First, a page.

Quick Note: We ask our clients to complete the Financial Management/Debtor Education course (the second course)before the 341 meeting. It must be filed within sixty days of the first scheduled date for the meeting of creditors. So, it is best to get it out of the way to avoid a scramble to complete the course.


We will supply certain documents to the trustee before the meeting, including:

1. Your most recent pay stub.
2. Bank, retirement, and other financial statements showing the filing date.
3. Documents showing mortgage and auto loan balances as of the filing date.
4. Valuations of your real property and vehicles.
5. Proof of current insurance for real property and vehicles.
6. Your most recent federal tax form. (The last two years in business cases).  

There are forms you may need to sign as well. Other documents may be required in some cases, such as when the debtor owns a business.

If the trustee requests additional information or documents, you must provide them to your attorney as soon as possible.

After the Meeting of Creditors

In most Chapter 7 cases, unless the trustee requests additional information, you will not have to do anything else after the hearing. The trustee will send a report to the judge recommending discharge. About three months after the judge receives this report, the judge will sign your discharge order and close the case. At that point, your case is complete.

In a Chapter 13 case, the bankruptcy judge will hold a second hearing called a "confirmation hearing" sometime later in the process to determine if your Chapter 13 plan should be approved. However, you do not have to attend the confirmation hearing in most instances. 

It is common for the trustee to request changes to the Chapter 13 plan at or after the meeting of creditors (for example, to take into account a claim made by a creditor or pending changes in the debtor's income and expenses.). Once these changes have been made or an agreement reached, the trustee will recommend to the judge that your proposed Chapter 13 plan be confirmed. Typically, if the trustee recommends approval, the plan will be approved.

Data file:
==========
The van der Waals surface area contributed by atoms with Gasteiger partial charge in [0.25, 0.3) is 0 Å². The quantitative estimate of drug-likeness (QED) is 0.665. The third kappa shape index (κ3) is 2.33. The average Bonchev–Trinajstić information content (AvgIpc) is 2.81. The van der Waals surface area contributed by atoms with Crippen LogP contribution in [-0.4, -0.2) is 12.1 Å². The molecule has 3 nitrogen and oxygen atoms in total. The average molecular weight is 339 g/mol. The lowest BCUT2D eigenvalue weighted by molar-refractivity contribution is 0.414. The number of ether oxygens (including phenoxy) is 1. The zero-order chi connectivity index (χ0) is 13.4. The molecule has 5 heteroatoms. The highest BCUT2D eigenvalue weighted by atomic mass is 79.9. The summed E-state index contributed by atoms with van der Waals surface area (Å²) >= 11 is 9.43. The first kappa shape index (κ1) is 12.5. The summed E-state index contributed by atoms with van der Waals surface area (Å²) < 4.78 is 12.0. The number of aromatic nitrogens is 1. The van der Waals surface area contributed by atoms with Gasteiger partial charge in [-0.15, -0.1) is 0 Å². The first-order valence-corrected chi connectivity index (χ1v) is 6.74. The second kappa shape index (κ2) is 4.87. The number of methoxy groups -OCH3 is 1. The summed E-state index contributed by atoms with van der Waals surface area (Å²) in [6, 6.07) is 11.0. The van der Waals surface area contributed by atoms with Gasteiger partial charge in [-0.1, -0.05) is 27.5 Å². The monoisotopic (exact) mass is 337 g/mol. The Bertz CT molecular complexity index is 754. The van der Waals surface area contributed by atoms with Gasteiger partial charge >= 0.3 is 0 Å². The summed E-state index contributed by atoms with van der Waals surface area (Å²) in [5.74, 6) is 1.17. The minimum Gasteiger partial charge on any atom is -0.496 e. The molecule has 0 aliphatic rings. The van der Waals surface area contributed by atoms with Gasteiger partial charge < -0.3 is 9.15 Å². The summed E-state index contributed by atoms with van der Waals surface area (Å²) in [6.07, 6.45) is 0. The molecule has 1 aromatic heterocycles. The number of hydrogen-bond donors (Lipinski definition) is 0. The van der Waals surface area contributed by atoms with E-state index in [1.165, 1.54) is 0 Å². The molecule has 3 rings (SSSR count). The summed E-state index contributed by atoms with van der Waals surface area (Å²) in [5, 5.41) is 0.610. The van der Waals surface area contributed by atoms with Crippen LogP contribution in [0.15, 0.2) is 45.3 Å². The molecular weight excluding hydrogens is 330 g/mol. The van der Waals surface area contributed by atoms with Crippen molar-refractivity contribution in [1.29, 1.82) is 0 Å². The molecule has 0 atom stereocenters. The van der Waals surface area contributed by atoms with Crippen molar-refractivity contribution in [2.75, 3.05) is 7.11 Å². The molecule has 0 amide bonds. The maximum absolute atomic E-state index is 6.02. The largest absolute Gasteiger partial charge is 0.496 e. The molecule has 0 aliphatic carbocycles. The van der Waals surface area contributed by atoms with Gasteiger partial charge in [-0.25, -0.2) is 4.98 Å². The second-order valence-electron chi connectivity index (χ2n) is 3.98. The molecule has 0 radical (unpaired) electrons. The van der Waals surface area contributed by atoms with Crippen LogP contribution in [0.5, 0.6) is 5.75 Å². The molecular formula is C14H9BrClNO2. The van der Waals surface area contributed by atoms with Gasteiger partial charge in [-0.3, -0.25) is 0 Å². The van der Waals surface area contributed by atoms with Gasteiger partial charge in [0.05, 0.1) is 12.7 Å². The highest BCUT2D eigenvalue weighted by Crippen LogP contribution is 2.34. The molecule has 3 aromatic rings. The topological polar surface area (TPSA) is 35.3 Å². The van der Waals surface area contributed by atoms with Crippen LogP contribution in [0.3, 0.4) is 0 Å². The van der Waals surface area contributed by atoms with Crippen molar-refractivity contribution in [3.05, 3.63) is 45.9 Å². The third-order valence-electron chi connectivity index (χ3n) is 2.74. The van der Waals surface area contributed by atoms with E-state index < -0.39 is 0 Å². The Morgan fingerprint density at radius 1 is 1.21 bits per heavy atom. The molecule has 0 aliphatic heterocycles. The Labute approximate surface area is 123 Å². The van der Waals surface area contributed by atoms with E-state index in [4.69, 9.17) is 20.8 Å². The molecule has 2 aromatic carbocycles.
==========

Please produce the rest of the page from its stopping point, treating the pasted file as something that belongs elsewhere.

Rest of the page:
The meeting of creditors is nothing to fear, but a little preparation will help ensure your case is approved without delay.

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About this Blog

Philadelphia Bankruptcy Attorney is published by Harborstone Law. Harborstone Law represents clients in bankruptcy and debt relief cases throughout Philadelphia and the surrounding Pennsylvania counties.

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Dan Mueller is a bankruptcy attorney and partner at Philadelphia-based Harborstone Law. Dan helps people and small businesses resolve serious financial and legal issue through bankruptcy and non-bankruptcy debt solutions.
Paul Midzak focuses his practice on debtor defense, dispute resolution, consumer protection law, and Chapter 7 and Chapter 13 bankruptcy. He also advises businesses on a variety of legal matters.
Harborstone Law represents clients in bankruptcy, debt, consumer, and small business matters throughout Philadelphia, Montgomery, Delaware, Chester, Bucks, Berks, Lancaster, Lehigh, and Northampton Counties in Pennsylvania.
questions? Call our office at 215-248-0989
Committed to finding the best solutions for our clients.